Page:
Many organisations choose to lease their fleet rather than selecting one of the other funding methods available.
Outright purchase remains the most popular method, but fleet leasing has its benefits.
In simple terms, it means the lessee does not own the vehicle and must return it at the end of the car leasing term, typically three or four years.
The lessee benefits with a fixed cost, but does take on the administration and operating risks, for example unexpected maintenance, repairs and losses in residual value.
However, while fleet leasing does provide an effective means of acquiring vehicles it does not automatically provide a fully inclusive service covering other important areas of fleet management such as maintenance, duty of care, compliance with legislation and environmental performance.
After the lease period expires, the vehicle is either returned or a deal is done for the lessee to buy the vehicle, often for a price agreed when the car leasing deal commenced.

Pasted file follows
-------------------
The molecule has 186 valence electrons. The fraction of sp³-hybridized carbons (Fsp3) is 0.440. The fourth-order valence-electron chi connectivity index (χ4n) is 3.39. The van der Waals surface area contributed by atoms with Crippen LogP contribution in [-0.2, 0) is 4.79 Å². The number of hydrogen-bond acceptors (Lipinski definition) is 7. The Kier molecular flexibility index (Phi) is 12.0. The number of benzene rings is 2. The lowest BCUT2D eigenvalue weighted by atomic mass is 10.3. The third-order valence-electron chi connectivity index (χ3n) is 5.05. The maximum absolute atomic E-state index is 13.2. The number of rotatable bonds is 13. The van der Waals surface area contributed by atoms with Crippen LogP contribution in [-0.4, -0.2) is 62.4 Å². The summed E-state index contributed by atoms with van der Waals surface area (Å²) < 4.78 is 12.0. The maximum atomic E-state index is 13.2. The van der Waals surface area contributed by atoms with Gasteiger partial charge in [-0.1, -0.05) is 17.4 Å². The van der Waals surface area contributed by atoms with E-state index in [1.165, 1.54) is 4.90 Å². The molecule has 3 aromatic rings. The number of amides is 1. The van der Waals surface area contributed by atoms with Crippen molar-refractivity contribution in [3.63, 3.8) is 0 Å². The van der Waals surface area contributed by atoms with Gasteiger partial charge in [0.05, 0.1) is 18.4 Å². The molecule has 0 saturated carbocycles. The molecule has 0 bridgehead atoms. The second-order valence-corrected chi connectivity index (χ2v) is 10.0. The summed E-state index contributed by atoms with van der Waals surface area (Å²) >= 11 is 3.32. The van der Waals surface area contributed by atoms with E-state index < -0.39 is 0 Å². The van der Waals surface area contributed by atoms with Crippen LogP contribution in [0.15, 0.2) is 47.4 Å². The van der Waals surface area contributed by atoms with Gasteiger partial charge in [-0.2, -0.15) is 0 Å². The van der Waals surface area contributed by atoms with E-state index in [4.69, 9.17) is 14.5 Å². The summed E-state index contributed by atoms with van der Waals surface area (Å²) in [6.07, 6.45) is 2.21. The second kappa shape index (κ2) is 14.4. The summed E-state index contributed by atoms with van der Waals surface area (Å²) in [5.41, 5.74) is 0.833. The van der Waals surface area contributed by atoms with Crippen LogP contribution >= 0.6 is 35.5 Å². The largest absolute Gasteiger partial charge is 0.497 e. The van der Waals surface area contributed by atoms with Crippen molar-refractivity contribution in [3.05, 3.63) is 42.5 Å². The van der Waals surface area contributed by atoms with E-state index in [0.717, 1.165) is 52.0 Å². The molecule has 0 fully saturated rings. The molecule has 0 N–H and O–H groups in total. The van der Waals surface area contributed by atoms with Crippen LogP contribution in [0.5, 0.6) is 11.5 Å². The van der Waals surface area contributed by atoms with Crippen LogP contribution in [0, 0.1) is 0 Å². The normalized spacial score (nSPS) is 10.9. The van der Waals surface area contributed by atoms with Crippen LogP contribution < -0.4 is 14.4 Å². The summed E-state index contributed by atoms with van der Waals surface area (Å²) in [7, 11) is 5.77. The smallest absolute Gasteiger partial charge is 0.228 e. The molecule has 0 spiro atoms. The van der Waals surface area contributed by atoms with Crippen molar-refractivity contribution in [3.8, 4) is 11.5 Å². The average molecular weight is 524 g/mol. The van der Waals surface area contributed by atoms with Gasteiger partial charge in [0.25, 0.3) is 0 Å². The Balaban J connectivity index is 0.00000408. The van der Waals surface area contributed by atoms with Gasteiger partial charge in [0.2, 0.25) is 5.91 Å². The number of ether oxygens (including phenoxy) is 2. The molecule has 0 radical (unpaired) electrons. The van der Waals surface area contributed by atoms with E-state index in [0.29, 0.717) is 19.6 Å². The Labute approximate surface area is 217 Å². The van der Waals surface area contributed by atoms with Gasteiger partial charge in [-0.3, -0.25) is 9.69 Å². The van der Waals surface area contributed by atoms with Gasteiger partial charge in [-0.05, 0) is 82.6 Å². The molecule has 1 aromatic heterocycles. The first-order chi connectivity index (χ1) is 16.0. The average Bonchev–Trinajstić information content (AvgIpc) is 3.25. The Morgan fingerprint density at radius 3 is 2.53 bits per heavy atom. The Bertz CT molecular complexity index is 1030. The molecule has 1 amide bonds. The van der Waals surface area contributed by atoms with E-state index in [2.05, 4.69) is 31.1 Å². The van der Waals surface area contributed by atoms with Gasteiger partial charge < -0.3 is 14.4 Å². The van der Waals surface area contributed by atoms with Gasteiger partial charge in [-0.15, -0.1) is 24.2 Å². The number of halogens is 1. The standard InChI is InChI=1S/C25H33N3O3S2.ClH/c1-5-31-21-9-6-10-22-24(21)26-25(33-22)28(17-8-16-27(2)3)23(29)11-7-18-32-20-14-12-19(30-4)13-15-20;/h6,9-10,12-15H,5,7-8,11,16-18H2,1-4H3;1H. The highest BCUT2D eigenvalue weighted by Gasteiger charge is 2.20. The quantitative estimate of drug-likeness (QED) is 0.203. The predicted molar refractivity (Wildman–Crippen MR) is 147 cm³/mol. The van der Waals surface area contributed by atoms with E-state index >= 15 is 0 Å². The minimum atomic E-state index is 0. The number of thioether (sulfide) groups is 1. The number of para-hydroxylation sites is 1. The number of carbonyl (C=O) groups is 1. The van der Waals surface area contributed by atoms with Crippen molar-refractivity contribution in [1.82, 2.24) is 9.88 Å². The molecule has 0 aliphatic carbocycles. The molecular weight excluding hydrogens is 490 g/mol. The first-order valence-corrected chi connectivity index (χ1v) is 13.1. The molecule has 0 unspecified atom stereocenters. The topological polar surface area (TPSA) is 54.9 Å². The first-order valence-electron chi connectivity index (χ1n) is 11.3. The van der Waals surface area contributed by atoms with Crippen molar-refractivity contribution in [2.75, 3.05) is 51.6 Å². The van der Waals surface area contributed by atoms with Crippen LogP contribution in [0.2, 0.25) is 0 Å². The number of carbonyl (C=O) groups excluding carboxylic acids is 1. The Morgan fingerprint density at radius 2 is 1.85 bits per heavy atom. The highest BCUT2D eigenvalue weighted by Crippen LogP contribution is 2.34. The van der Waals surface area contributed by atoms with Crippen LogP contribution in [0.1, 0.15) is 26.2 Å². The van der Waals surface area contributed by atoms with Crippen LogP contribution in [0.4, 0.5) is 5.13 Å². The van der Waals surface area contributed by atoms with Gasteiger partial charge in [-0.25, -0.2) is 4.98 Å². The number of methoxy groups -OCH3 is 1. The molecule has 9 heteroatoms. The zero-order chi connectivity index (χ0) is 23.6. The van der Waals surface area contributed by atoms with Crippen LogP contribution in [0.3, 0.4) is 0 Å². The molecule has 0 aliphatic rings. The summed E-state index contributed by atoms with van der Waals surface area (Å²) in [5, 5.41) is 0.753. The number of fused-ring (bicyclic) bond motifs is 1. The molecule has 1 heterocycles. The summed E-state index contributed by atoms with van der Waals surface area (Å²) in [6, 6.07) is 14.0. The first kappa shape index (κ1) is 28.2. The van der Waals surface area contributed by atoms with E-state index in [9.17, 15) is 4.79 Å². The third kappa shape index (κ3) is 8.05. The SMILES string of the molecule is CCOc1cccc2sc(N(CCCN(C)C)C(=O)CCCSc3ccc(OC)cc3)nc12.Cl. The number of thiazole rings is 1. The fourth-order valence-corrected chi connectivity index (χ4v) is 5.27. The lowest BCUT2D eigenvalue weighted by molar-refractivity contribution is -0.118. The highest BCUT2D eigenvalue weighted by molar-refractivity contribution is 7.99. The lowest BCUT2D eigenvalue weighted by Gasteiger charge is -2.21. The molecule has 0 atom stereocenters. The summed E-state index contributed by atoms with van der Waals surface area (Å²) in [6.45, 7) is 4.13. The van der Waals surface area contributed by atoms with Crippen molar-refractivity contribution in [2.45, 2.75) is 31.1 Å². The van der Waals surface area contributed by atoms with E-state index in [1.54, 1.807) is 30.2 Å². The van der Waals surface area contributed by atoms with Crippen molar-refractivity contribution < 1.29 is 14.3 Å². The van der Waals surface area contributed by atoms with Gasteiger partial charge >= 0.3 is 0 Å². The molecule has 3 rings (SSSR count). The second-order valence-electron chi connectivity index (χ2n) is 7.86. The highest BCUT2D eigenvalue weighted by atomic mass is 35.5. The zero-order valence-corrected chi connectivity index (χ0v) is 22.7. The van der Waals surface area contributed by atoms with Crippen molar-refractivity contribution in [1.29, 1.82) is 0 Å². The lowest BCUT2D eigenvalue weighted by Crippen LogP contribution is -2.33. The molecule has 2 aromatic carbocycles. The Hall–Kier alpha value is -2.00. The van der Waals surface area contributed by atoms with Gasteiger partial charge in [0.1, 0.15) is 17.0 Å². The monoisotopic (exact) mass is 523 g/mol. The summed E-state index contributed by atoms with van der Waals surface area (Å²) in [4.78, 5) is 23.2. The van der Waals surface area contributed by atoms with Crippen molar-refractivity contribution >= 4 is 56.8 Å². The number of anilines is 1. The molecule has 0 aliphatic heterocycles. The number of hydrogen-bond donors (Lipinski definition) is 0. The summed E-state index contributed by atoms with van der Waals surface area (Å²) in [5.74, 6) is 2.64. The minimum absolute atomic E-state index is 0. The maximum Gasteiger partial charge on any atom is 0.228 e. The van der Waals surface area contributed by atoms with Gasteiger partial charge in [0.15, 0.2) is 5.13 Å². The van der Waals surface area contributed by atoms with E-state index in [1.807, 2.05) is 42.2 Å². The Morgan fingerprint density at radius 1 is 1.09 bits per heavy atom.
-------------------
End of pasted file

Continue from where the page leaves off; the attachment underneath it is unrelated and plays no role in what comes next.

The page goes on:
But if you wish to end a fleet leasing agreement before the agreement has reached the end of its term, there may be penalties to pay.
There may also be a limit on the mileage the vehicle can cover for each year of the lease, which if exceeded could also result in financial penalties.
- Pros: low monthly costs and initial outlay; flexibility; and up to 50% of the VAT payments can be reclaimed.
- Cons: you will never take ownership of the vehicle as the car or van must be sold to a third party; risk of high interest rates; potential for additional charges; and focus on vehicle cost rather than wholelife cost.